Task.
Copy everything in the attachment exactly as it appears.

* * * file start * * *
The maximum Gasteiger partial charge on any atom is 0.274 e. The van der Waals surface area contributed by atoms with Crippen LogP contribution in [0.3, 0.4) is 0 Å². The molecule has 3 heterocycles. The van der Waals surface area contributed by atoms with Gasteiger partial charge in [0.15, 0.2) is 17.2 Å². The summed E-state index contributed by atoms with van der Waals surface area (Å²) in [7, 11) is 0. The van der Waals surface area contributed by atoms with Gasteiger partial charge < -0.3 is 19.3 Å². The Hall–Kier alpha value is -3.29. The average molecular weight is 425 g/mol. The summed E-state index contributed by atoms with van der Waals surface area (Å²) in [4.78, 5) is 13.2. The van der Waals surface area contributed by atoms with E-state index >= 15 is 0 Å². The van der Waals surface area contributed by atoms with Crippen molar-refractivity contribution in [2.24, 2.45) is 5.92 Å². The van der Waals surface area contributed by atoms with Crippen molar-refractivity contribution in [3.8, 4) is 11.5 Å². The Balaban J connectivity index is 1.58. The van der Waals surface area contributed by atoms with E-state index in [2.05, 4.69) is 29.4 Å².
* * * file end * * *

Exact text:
The maximum Gasteiger partial charge on any atom is 0.274 e. The van der Waals surface area contributed by atoms with Crippen LogP contribution in [0.3, 0.4) is 0 Å². The molecule has 3 heterocycles. The van der Waals surface area contributed by atoms with Gasteiger partial charge in [0.15, 0.2) is 17.2 Å². The summed E-state index contributed by atoms with van der Waals surface area (Å²) in [7, 11) is 0. The van der Waals surface area contributed by atoms with Gasteiger partial charge < -0.3 is 19.3 Å². The Hall–Kier alpha value is -3.29. The average molecular weight is 425 g/mol. The summed E-state index contributed by atoms with van der Waals surface area (Å²) in [4.78, 5) is 13.2. The van der Waals surface area contributed by atoms with E-state index >= 15 is 0 Å². The van der Waals surface area contributed by atoms with Crippen molar-refractivity contribution in [2.24, 2.45) is 5.92 Å². The van der Waals surface area contributed by atoms with Crippen molar-refractivity contribution in [3.8, 4) is 11.5 Å². The Balaban J connectivity index is 1.58. The van der Waals surface area contributed by atoms with E-state index in [2.05, 4.69) is 29.4 Å².